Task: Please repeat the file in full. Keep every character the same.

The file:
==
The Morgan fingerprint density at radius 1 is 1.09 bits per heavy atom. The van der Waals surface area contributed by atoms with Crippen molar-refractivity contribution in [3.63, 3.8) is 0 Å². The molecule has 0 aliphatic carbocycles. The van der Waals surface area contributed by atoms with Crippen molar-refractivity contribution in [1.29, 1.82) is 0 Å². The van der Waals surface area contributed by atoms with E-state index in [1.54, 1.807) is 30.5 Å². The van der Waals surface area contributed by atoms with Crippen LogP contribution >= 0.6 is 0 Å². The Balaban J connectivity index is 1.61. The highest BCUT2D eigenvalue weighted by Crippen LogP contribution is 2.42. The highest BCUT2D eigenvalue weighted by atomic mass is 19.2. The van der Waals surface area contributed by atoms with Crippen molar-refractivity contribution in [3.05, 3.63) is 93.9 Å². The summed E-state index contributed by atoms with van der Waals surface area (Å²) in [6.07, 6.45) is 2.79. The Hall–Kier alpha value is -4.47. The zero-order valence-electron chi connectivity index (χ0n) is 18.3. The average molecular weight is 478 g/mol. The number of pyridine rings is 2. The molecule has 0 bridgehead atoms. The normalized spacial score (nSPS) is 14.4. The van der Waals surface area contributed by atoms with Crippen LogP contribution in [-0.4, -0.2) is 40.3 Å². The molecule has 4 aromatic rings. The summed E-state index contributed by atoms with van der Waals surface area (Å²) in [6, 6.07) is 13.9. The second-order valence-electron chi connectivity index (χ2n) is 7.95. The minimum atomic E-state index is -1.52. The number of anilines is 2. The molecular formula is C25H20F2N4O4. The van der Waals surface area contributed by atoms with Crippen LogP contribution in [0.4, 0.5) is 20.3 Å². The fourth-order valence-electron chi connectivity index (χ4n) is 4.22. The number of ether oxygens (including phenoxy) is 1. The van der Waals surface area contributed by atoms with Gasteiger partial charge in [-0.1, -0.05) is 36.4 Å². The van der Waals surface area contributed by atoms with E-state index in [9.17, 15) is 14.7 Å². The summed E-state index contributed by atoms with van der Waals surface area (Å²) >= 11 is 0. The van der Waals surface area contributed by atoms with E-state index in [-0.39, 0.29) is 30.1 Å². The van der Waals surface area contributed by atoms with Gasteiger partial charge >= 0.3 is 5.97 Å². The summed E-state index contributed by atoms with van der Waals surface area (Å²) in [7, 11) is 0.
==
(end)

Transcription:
The Morgan fingerprint density at radius 1 is 1.09 bits per heavy atom. The van der Waals surface area contributed by atoms with Crippen molar-refractivity contribution in [3.63, 3.8) is 0 Å². The molecule has 0 aliphatic carbocycles. The van der Waals surface area contributed by atoms with Crippen molar-refractivity contribution in [1.29, 1.82) is 0 Å². The van der Waals surface area contributed by atoms with E-state index in [1.54, 1.807) is 30.5 Å². The van der Waals surface area contributed by atoms with Crippen LogP contribution >= 0.6 is 0 Å². The Balaban J connectivity index is 1.61. The highest BCUT2D eigenvalue weighted by Crippen LogP contribution is 2.42. The highest BCUT2D eigenvalue weighted by atomic mass is 19.2. The van der Waals surface area contributed by atoms with Crippen molar-refractivity contribution in [3.05, 3.63) is 93.9 Å². The summed E-state index contributed by atoms with van der Waals surface area (Å²) in [6.07, 6.45) is 2.79. The Hall–Kier alpha value is -4.47. The zero-order valence-electron chi connectivity index (χ0n) is 18.3. The average molecular weight is 478 g/mol. The number of pyridine rings is 2. The molecule has 0 bridgehead atoms. The normalized spacial score (nSPS) is 14.4. The van der Waals surface area contributed by atoms with Crippen LogP contribution in [-0.4, -0.2) is 40.3 Å². The molecule has 4 aromatic rings. The summed E-state index contributed by atoms with van der Waals surface area (Å²) in [6, 6.07) is 13.9. The second-order valence-electron chi connectivity index (χ2n) is 7.95. The minimum atomic E-state index is -1.52. The number of anilines is 2. The molecular formula is C25H20F2N4O4. The van der Waals surface area contributed by atoms with Crippen LogP contribution in [0.4, 0.5) is 20.3 Å². The fourth-order valence-electron chi connectivity index (χ4n) is 4.22. The number of ether oxygens (including phenoxy) is 1. The van der Waals surface area contributed by atoms with Gasteiger partial charge in [-0.1, -0.05) is 36.4 Å². The van der Waals surface area contributed by atoms with E-state index in [9.17, 15) is 14.7 Å². The summed E-state index contributed by atoms with van der Waals surface area (Å²) >= 11 is 0. The van der Waals surface area contributed by atoms with E-state index in [-0.39, 0.29) is 30.1 Å². The van der Waals surface area contributed by atoms with Gasteiger partial charge >= 0.3 is 5.97 Å². The summed E-state index contributed by atoms with van der Waals surface area (Å²) in [7, 11) is 0.